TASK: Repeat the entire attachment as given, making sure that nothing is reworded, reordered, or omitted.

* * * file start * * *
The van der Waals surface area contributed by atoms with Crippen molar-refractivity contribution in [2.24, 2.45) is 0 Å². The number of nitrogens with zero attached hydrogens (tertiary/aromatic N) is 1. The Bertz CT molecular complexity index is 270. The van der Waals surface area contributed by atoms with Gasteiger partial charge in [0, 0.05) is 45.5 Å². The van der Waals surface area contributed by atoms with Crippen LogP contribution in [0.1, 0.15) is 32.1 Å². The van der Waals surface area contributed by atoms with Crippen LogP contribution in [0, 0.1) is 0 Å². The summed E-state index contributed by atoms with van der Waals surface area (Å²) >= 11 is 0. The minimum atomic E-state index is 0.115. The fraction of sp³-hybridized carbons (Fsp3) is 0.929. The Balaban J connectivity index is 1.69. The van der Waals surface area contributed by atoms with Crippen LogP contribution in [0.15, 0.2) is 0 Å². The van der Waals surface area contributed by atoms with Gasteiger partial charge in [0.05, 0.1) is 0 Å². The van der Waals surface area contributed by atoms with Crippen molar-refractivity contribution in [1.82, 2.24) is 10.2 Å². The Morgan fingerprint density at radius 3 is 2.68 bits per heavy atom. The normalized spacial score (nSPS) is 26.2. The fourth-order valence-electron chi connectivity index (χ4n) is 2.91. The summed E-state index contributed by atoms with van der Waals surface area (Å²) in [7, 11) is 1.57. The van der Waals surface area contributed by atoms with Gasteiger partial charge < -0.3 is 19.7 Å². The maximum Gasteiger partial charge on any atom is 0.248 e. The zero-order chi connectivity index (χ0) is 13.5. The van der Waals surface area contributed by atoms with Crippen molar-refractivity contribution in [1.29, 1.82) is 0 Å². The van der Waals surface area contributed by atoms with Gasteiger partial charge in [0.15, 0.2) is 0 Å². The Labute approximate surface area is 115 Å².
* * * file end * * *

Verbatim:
The van der Waals surface area contributed by atoms with Crippen molar-refractivity contribution in [2.24, 2.45) is 0 Å². The number of nitrogens with zero attached hydrogens (tertiary/aromatic N) is 1. The Bertz CT molecular complexity index is 270. The van der Waals surface area contributed by atoms with Gasteiger partial charge in [0, 0.05) is 45.5 Å². The van der Waals surface area contributed by atoms with Crippen LogP contribution in [0.1, 0.15) is 32.1 Å². The van der Waals surface area contributed by atoms with Crippen LogP contribution in [0, 0.1) is 0 Å². The summed E-state index contributed by atoms with van der Waals surface area (Å²) >= 11 is 0. The minimum atomic E-state index is 0.115. The fraction of sp³-hybridized carbons (Fsp3) is 0.929. The Balaban J connectivity index is 1.69. The van der Waals surface area contributed by atoms with Crippen LogP contribution in [0.15, 0.2) is 0 Å². The van der Waals surface area contributed by atoms with Gasteiger partial charge in [0.05, 0.1) is 0 Å². The van der Waals surface area contributed by atoms with Crippen molar-refractivity contribution in [1.82, 2.24) is 10.2 Å². The Morgan fingerprint density at radius 3 is 2.68 bits per heavy atom. The normalized spacial score (nSPS) is 26.2. The fourth-order valence-electron chi connectivity index (χ4n) is 2.91. The summed E-state index contributed by atoms with van der Waals surface area (Å²) in [7, 11) is 1.57. The van der Waals surface area contributed by atoms with Gasteiger partial charge < -0.3 is 19.7 Å². The maximum Gasteiger partial charge on any atom is 0.248 e. The zero-order chi connectivity index (χ0) is 13.5. The van der Waals surface area contributed by atoms with Crippen molar-refractivity contribution in [1.29, 1.82) is 0 Å². The van der Waals surface area contributed by atoms with Gasteiger partial charge in [0.15, 0.2) is 0 Å². The Labute approximate surface area is 115 Å².